Doherty said his proposal has a density of just 50 units per acre and noted that, unlike the proposed Avalon Bay project, which would stick a building with two six-story wings right on Washington Street, his buildings, some of which would rise to seven stories, would be at least 150 feet away from the street.
Eva Webster, who has long complained about the corrosive effects of students on her neighborhood, even blasted Doherty for proposing something she said would screw local residents with large houses because he would suck the best tenants - quiet, studious grad students - away from them.
Webster, who accused Doherty of repeatedly blinking at her as she talked, said he should come back with a plan for condos, which tend to have residents who care more about the neighborhood since they own their own units. Doherty said he'd be willing to look at including some condos, but said the economics of a large project - built entirely with union labor, as CCF does - would make an all-condo project simply too expensive for Brighton.
"It actually isn't our problem that you can't make it work," BAIA Vice President Anabela Gomes told him.
Not everybody opposed the project. One former graduate student said he stayed in Brighton after he was finished with his studies.
All this was after residents fidgeted as David Gillespie of Avalon Bay discussed his company's plans for a 287-unit, two-building apartment complex along Washington Street between Fidelis Way and Monastery Road - right across from the CCF parcel.
The new face of Washington Street?
Gillespie said the buildings would have a mix of units aimed at attracting both people who need to be in the neighborhood for a year or two to people who are there for the long haul - he said some tenants in the company's buildings downtown have been there for 20 years.
Although the main building, along Washington, would rise to six stories, Gillespie said it would have a large gap in the middle of just two stories, specifically to avoid a large "street wall" fronting Washington. The two-story structure would house the entrance to parking and support a courtyard-like green space, he said.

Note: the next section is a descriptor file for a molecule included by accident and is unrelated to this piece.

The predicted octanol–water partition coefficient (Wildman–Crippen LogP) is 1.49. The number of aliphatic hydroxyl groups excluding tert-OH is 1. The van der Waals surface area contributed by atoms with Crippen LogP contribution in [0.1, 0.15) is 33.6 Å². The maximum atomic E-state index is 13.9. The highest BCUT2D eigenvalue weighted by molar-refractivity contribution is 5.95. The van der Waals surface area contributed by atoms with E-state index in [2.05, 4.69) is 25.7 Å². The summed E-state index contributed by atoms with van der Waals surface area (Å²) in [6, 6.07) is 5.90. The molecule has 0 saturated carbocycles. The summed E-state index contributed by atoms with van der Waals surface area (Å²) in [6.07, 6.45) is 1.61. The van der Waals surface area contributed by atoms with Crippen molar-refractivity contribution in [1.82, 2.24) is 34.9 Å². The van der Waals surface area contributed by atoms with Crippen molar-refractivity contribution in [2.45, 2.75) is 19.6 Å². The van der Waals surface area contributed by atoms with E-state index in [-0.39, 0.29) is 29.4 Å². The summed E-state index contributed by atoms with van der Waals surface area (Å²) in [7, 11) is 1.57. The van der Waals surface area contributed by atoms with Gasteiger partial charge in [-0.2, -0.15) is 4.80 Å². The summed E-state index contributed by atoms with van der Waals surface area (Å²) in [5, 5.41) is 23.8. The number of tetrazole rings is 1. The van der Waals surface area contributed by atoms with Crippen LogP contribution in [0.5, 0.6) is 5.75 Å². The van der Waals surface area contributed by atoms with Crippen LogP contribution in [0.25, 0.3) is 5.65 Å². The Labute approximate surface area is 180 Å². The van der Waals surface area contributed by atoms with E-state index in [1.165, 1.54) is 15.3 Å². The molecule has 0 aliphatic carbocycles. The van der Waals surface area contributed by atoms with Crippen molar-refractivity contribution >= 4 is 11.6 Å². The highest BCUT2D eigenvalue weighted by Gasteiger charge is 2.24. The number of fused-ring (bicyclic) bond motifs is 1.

Avalon Bay proposed 230 parking spaces - most in a garage under the main building. Gillespie said he's counting on many residents commuting to work via the nearby Green Line, the new commuter-rail station New Balance is paying for way up off of Guest Street and bicycles - which brought considerable derision from the residents in the room, because, they said, the Green Line is already over capacity, nobody's going to walk to Guest Street and nobody's going to ride their bikes in the winter.
Webster accused him of showing residents plans for a massive project that would involve cutting down "majestic trees" to maximize the profits of corporate overlords living in "gorgeous mansions out of state." Another resident said the proposal was "unbelievable" on a parcel that was once a farm and that never had more than 50 people living on it.
Other residents noted the six-story wings would sit across from single-family homes. Gillespie acknowledged that, but said other buildings on his company's side of Washington already rise to six stories.